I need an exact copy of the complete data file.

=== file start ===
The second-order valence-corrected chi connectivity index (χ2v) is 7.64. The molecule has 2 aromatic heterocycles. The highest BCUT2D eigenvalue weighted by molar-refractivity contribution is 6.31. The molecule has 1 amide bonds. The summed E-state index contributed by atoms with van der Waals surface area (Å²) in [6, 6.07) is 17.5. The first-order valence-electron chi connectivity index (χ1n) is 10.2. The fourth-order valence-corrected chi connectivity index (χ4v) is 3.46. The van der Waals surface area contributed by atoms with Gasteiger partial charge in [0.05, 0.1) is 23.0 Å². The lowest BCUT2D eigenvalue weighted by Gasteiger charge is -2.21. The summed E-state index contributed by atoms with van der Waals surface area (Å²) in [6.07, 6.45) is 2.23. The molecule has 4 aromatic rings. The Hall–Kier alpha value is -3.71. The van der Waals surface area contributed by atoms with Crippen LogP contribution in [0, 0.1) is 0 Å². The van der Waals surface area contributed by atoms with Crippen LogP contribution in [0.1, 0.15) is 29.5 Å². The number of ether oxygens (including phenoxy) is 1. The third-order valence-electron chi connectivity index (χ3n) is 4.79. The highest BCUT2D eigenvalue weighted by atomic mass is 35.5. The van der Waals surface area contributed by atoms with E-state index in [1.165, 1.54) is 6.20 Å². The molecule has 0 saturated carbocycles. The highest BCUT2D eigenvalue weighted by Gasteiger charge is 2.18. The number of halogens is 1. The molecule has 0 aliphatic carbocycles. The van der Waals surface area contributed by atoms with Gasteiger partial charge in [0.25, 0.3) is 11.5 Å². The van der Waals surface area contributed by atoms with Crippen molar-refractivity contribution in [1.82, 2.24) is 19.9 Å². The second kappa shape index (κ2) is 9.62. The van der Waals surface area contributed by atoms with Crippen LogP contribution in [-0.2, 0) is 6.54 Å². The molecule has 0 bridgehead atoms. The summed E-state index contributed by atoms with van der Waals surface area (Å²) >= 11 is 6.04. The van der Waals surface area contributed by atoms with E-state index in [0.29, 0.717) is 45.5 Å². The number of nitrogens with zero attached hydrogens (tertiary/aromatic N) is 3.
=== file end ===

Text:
The second-order valence-corrected chi connectivity index (χ2v) is 7.64. The molecule has 2 aromatic heterocycles. The highest BCUT2D eigenvalue weighted by molar-refractivity contribution is 6.31. The molecule has 1 amide bonds. The summed E-state index contributed by atoms with van der Waals surface area (Å²) in [6, 6.07) is 17.5. The first-order valence-electron chi connectivity index (χ1n) is 10.2. The fourth-order valence-corrected chi connectivity index (χ4v) is 3.46. The van der Waals surface area contributed by atoms with Gasteiger partial charge in [0.05, 0.1) is 23.0 Å². The lowest BCUT2D eigenvalue weighted by Gasteiger charge is -2.21. The summed E-state index contributed by atoms with van der Waals surface area (Å²) in [6.07, 6.45) is 2.23. The molecule has 4 aromatic rings. The Hall–Kier alpha value is -3.71. The van der Waals surface area contributed by atoms with Crippen LogP contribution in [0, 0.1) is 0 Å². The van der Waals surface area contributed by atoms with Crippen LogP contribution in [0.1, 0.15) is 29.5 Å². The number of ether oxygens (including phenoxy) is 1. The third-order valence-electron chi connectivity index (χ3n) is 4.79. The highest BCUT2D eigenvalue weighted by atomic mass is 35.5. The van der Waals surface area contributed by atoms with E-state index in [1.165, 1.54) is 6.20 Å². The molecule has 0 saturated carbocycles. The highest BCUT2D eigenvalue weighted by Gasteiger charge is 2.18. The number of halogens is 1. The molecule has 0 aliphatic carbocycles. The van der Waals surface area contributed by atoms with Gasteiger partial charge in [0.25, 0.3) is 11.5 Å². The van der Waals surface area contributed by atoms with Crippen molar-refractivity contribution in [1.82, 2.24) is 19.9 Å². The second kappa shape index (κ2) is 9.62. The van der Waals surface area contributed by atoms with Crippen LogP contribution in [-0.2, 0) is 6.54 Å². The molecule has 0 bridgehead atoms. The summed E-state index contributed by atoms with van der Waals surface area (Å²) >= 11 is 6.04. The van der Waals surface area contributed by atoms with E-state index in [0.29, 0.717) is 45.5 Å². The number of nitrogens with zero attached hydrogens (tertiary/aromatic N) is 3.